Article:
Style: Melodic Rock
Release Date: 19 Dec 2018
Sites: MySpace | Wikipedia
Last Autumn's Dream have been knocking albums out almost every year since 2003 and this fifteenth studio release follows a sort of tradition in releasing soon before Christmas in Japan, hence the length of this one with four bonus tracks. The European release won't drop until 2019.
When it does, it's highly recommended. I'm new to the band, but apparently the selection of tracks here are generally old and discarded ones revisited to see how they'd work out in the modern day. It turns out that they work out pretty damn well, especially given that they make for a lively album, rocking out on the front of the virtual stage inside our heads. Reading up on them online tells me that their last album was a much softer affair, almost into Eurovision pop territory according to 0DayRoxx.
Now, Lordi may have shaken up Eurovision and made it a viable target for harder material, but Secret Treasures mostly isn't interested in that sort of thing. I could see a ballad like Have to Let You Go playing there, even if it's crafted beautifully, and even Break Another Heart has an Abba vibe, even if it's rather heavier than their fellow Swedes ever got.
Most of these tracks are up tempo rockers, starting with with the opening double of Eye of the Hurricane and Evil, catchy rockers both that grab our attention from the outset. Why, with a different voice leading it, could have been a Van Halen track from their Sammy Hagar era.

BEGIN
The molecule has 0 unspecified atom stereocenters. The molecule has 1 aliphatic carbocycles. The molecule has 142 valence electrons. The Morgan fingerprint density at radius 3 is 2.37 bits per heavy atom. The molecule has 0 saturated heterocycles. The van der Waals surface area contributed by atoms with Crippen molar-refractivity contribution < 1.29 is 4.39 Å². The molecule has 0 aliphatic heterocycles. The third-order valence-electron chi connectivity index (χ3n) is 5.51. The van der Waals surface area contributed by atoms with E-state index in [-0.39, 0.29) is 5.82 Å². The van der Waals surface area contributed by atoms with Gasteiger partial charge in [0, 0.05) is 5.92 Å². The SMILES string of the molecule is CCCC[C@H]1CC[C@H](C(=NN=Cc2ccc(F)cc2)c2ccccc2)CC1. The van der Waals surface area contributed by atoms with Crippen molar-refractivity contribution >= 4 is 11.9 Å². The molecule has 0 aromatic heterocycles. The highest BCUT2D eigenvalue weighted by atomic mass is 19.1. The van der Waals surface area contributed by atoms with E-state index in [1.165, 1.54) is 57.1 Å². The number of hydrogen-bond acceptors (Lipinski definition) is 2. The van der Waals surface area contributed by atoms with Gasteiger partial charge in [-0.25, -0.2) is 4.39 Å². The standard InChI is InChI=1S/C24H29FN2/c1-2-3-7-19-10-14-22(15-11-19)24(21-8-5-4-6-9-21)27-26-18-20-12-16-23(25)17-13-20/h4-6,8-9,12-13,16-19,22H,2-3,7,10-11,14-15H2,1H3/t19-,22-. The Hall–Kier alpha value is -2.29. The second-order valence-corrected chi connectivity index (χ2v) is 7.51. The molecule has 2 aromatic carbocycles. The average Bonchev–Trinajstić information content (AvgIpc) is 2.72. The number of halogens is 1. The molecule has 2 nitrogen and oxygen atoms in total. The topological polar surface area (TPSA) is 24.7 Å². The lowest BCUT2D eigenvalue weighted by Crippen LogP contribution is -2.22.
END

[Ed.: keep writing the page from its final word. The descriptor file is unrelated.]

That voice, by the way, is Mikael Erlandsson, the driving force behind Last Autumn's Dream since he co-founded the band with former guitarist Andy Malecek back in 2002. A number of these songs were apparently solo Erlandsson tracks, which is why the cover credits the album to Mikael Erlandsson and Last Autumn's Dream.
I have no idea how the material breaks down but it seems consistent to me, so there was presumably never much of a different sound between Erlandsson solo and Erlandsson in Last Autumn's Dream. Sure, there's a neat guitar groove on the remix of Love is the Answer and another one on When She's Gone, which reminds me of Saigon Kick. So does Alice in the Wonderland, courtesy of their solid Beatles influence.
If anything, the songs seem to be competing with each other to see which will be recognised as the bounciest, the catchiest or the most radio friendly. Only one of those categories has a clear winner, because the catchiest must surely be OK, which burrows into our brains immediately and camps out like it never wants to leave again. When She's Gone deserves to dominate the airwaves so it lands my vote for most radio friendly. The bounciest is really up for grabs, with the album's starter and finisher vying hard for that title in completely different ways and everything in between staking a claim too. That's not a bad situation for a melodic rock band.
The Japanese bonus tracks are all remixes of older tracks originally released on the II album back in 2004. They all sound good to me, perhaps a little heavier and more guitar focused than the rest of the album, but they underline my real takeaway from Secret Treasures, namely to check out what this band have been doing for the last decade and a half. I've clearly been missing out.